It’s a sad time in my city.
You’ve heard the news: On Friday, six UC Santa Barbara students were murdered in the nearby community of Isla Vista. The 22-year-old killer shot himself as police were closing in on him.
Memorial Day will never be the same for the families and friends of those young people.
After church on Sunday, my son and I drove to McDonald’s for lunch, as usual. I ordered a cheeseburger Happy Meal for me and a Number Two with No Cheese for Dan.
We drove forward to the outside cashier. As he reached for my debit card, the young man smiled and asked how I was doing.
“Well,” I said, “I’m okay, but I’m sad about the killings in Isla Vista.”
The cashier returned from making the transaction. “Yeah. My friend, Chris Martinez, was one of them killed.” He handed the card back to me with my receipt.
I had seen this cashier before, and he was always pleasant and polite. I instinctively reached out the window and took his hand into mine. “I’m so sorry,” I said.
“Yeah.” He squeezed my hand. As I let him go, I could tell he didn’t mind such a personal response to his unexpected revelation.
He continued. “I moved here to go to school and all.” He talked about how nice he thought it would be here in Santa Barbara. “Now I have dead friends.” He turned his head and looked away.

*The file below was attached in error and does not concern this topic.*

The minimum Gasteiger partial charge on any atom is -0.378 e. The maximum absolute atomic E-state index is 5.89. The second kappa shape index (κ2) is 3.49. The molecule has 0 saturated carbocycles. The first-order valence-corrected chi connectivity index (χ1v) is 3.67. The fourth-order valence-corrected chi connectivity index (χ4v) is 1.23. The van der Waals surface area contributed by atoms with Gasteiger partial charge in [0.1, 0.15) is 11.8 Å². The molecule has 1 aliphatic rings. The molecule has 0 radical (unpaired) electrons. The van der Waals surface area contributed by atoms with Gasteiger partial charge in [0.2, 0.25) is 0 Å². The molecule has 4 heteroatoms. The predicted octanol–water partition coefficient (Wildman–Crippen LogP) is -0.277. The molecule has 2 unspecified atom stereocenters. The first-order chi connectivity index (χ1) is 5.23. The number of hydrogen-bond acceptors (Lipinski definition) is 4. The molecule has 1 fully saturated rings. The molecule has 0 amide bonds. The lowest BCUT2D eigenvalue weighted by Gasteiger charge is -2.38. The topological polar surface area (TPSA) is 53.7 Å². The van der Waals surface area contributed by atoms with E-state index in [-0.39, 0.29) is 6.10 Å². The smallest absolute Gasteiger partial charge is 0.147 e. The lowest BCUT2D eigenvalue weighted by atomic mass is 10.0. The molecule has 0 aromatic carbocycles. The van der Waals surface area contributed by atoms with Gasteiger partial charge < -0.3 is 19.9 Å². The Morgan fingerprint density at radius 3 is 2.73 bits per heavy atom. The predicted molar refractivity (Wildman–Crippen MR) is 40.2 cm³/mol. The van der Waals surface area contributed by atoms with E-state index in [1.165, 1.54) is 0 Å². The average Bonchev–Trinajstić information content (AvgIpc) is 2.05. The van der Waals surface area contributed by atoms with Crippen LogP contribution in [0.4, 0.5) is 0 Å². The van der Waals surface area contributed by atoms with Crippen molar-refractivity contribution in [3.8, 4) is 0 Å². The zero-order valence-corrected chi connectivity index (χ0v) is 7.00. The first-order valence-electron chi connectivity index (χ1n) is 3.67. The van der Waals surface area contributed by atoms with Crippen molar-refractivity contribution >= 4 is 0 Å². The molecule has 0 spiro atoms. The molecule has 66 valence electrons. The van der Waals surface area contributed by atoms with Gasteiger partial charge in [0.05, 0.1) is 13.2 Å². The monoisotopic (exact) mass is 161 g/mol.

There was a car behind me waiting its turn, but I didn’t dare leave this young man without asking it. “Do you believe in God?”
“Yeah. But I haven’t been to church in a long time.”
“You’re welcome to visit ours if you have questions.” I told him the name. “It’s right over the hill.” I introduced him to Dan, and let him know that Dan is the leader of our church youth ministries. They nodded at each other.
“What’s your name?” I asked.
“Travis.” His smile returned.
“Travis, we will be praying for you.”
“Thank you,” he said.
“Goodbye, Travis.” As I drove off, I heard him say, “God bless you and have a great day.”
Travis. I stopped at the pick-up window. “Don’t let me forget his name, Dan.”
“I won’t, Mom.”
Travis and thousands of other UC Santa Barbara students, families, and friends, along with our whole city, are hurting, questioning, and angry. We are discussing mental illness, Isla Vista’s past troubles, gun control, misogyny, violence in The Hunger Games, and the eerie similarities to the UCSB mass murders in 2001. The incident is both uniting and dividing as the facts unfold.
Our sleepy, ocean-side town is wide awake.
The day after the murders, I shared some of my thoughts with my Facebook friends:
…. Though we cannot help the disturbed student who shattered lives last night in Isla Vista, perhaps we can help others who may be heading in that direction. I encourage you to keep close to the young people in your lives. Get them connected to groups that are uplifting and focus on things greater than themselves.
Our young people need to know they can have security, hope, and a purpose in life. Let’s be sure to pay attention to them and offer them these things. Let’s do it face to face, hand to hand, voice to voice, hug to hug.
Before it’s too late.
I have said these things to you, that in me you may have peace. In the world you will have tribulation. But take heart; I have overcome the world.” (John 16:33 ESV)